In his essay on the current state of nature writing, Richard Smyth writes of the preponderance of ego: ‘It’s another way of striking a pose. Strike a pose with a forest or a field for a backcloth and see if you can hold it for 200-odd pages – that’s how too much modern nature writing gets written.’ The natural world might be the oldest – the original – literary tradition, but does it necessarily have to become the oldest prop?
In the case of Elizabeth-Jane Burnett’s Of Sea (Penned in the Margins: 2021), the opposite couldn’t be more true. After the first poem of the collection, ‘Prickly Cockle,’ Burnett the poet slips mostly out of view, along with much of the human world. ‘I would/no more touch than break/you. I would no more break/than touch you’ she writes, and moves forward with this lightest of touches. Even in the titles, Burnett rarely interferes, each introducing a creature as character, and every character has free range of space. It is as if she learned to write of invertebrates as we are taught to handle them: loose. In ‘Great Green Bush Cricket’, the words hop both physically and sonically across two pages. In ‘White-tailed Bumble Bee’, the stanzas bob along in compact units, until they land.
do you ever go
to sea just pack
up & leave all flowers
at the shore?
This is not nature as allegory, but nature as observed. Burnett is writing of the millipede and the ragworm as a historian; out of frame but entirely in control of the scene.
Equally important – if not more so – to the use of form and white space in Of Sea, is sound. In regard to the sea and the fauna, sound inclines movement, voice, experience. Often, there is little to differentiate Burnett’s poetry from song. ‘A hop, a skip, a dancer’ she writes in ‘Sand Flea’: ‘A leap, a lindy, an aviator./Originating in Harlem,/in Dawlish, in the early rap/lyrics of the high-tide mark.’ It is a poetry of sound and aesthetics. Language is less interesting for its message and more for its impression – the music becomes the meaning. The page acts as a sea, or a beach, over which the wildlife finds its rhythm. The printed words brush your eye as an insect might, hovering over sand.
By worm, by wagon, by wheel,
by wiggle, by wing of skin.
Molt five times before settling.
No eel, no deer, no mole,
no seal, no goat’s grip or hide.
Fleece Bird. Strip Wind. Bark Blow.
Flay Feather. Cut Flight. Kite.
In the section, ‘Intermission: Call of the Sea’, there is a complete music. Pieces are titled ‘A Chord of the Sea’, and ‘A Chord of Sands’, and the words, some English, some Kiembu and Kikuyu, drift across the page in repetitions. Another, ‘Song of the Sea’, is literally a songsheet, written in the same voice. This is when Burnett re-enters the frame, or at least, the human voice intervenes. As the sea becomes song, a narration of the song emerges: ‘There is a lullaby in all of us./A call of sea, a song of earth […] There is a lullaby in all of us,/a language of sea, a fathomless trust.’ In making herself and the human connection the intermission to Of Sea, Burnett demonstrates a fantastic respect for her subject matter.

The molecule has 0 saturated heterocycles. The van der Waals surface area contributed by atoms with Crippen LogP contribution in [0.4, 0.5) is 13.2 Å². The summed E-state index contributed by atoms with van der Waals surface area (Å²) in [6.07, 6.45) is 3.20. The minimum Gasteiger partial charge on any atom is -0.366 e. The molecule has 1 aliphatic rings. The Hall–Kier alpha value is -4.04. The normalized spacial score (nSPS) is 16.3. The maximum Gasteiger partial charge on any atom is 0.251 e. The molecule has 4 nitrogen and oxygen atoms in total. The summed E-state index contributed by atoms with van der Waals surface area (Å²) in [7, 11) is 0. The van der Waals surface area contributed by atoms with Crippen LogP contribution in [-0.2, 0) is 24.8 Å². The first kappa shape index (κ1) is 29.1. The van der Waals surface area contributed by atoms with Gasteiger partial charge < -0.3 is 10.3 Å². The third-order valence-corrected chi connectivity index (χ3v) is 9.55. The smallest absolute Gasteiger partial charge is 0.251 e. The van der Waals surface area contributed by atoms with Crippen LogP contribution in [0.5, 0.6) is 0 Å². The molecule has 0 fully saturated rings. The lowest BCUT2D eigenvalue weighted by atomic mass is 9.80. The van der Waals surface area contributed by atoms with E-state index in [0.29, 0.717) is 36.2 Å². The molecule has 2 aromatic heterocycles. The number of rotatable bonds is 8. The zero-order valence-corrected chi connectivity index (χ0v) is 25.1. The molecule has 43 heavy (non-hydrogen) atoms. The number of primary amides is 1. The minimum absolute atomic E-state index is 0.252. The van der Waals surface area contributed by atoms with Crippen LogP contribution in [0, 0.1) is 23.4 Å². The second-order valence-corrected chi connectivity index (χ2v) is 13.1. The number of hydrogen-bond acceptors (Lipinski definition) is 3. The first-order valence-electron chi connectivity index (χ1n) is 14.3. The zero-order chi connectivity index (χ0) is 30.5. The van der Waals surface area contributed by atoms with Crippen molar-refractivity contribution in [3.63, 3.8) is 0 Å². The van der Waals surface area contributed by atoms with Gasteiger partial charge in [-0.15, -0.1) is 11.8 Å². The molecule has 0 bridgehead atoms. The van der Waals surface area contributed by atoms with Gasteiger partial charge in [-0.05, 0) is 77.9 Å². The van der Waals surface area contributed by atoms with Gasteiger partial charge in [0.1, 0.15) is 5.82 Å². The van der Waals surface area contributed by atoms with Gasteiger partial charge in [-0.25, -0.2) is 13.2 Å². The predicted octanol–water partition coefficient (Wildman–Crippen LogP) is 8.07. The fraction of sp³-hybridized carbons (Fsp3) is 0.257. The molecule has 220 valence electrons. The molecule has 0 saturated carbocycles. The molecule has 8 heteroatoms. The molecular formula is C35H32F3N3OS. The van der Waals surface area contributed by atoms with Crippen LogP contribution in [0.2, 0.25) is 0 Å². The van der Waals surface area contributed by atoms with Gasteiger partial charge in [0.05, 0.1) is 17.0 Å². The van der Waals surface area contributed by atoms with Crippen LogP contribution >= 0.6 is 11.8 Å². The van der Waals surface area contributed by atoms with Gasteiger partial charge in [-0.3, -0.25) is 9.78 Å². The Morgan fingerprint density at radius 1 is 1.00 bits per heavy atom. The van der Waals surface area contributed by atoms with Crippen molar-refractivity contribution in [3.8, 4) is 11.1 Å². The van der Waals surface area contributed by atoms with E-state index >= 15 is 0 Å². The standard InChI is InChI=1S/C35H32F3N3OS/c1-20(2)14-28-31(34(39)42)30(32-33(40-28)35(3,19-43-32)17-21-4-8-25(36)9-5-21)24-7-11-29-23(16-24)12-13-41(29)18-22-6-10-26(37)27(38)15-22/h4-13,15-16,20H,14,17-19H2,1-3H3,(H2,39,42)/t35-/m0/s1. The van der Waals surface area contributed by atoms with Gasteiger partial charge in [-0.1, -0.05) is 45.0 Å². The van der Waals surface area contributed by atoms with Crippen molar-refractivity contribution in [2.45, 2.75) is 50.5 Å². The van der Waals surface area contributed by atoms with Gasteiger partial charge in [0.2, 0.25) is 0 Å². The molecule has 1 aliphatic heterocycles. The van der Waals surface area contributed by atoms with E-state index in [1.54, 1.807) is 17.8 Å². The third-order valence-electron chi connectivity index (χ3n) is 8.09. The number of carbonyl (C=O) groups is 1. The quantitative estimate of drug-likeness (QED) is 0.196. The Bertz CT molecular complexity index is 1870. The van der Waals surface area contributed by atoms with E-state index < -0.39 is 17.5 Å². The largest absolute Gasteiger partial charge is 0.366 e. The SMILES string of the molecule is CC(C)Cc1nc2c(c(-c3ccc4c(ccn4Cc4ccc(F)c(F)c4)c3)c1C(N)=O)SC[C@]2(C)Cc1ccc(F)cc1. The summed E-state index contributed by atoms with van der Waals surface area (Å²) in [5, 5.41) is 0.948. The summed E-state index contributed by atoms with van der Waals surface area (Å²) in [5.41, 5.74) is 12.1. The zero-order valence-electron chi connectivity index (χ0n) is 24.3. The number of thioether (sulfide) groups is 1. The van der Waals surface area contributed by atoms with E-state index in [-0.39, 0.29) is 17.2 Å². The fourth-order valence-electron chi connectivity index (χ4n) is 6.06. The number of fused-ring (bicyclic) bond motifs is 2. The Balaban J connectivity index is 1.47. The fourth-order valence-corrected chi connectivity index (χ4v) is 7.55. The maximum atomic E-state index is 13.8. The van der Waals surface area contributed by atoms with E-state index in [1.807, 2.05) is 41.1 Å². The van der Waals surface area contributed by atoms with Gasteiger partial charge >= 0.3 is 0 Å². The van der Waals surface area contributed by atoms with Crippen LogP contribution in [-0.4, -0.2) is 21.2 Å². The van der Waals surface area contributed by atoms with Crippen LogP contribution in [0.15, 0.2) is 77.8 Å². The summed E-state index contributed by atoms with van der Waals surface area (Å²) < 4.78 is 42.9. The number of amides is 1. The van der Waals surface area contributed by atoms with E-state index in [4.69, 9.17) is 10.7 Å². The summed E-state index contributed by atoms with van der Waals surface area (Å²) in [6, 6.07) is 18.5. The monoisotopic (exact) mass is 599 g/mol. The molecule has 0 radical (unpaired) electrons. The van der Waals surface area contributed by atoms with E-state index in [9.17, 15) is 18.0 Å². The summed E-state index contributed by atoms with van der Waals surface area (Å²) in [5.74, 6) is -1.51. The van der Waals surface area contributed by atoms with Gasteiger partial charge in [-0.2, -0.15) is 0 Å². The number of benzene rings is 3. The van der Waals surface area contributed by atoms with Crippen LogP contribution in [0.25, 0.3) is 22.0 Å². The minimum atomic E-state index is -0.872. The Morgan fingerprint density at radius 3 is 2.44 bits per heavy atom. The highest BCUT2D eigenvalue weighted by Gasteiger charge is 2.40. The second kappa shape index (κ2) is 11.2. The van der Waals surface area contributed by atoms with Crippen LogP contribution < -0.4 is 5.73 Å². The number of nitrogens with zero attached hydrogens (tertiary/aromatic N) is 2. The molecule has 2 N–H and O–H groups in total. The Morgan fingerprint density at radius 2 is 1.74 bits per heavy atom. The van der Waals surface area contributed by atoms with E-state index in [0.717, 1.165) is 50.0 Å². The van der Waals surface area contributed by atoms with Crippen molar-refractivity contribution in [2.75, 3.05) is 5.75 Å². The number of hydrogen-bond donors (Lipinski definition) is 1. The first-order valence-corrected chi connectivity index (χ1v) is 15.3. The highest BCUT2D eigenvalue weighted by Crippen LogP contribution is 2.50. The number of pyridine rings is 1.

Outside of the intermission, the only significant reminder of human life is ‘Common Blue’, a type of found poem. ‘Pages from my journal, an article on the effects of microplastics on invertebrates, and an exercise for monitoring water pollution […] are plaited into my hair & transcribed after swimming.’ The result is something of a curiosity, but ultimately feels out of place, since the best of Burnett’s work is in its control masquerading as naturally occurring, not the other way around; poems like ‘Ground Beetle’ and ‘Squat Furrow Bee’, and ‘Ruddy Darter.’
yourself against an arrow
to startle or stitter
Of Sea is not nature poetry written as Romantic, though there is a deep spiritual component to each ‘song’, but something much closer to D. H. Lawrence’s Birds, Beasts and Flowers (1923). The poet might still be there, hanging at the periphery, dropping in and out (much less delicately in Lawrence’s case), but the natural world is kept in full focus: ‘The almond-tree,/December’s bare iron hooks sticking out of earth.’ In his collection, pre-awareness of the anthropocene, Lawrence wrote us an erotics of nature. In hers, Burnett has written what might soon be a mourning song. ‘Look for us,’ she writes in ‘Barrel Jellyfish’, ‘even after we are gone. With eight arms/there’s a chance one may keep, wrongly filed under/weapons.’
 Richard Smyth, ‘The State of Nature’, The Fence, 6 (Winter 2020), 24–27.
Connor Harrison is a British writer based in Montreal. His work has appeared at Lit Hub, The Moth Magazine, Hinterland, New Critique, and Review31, among others.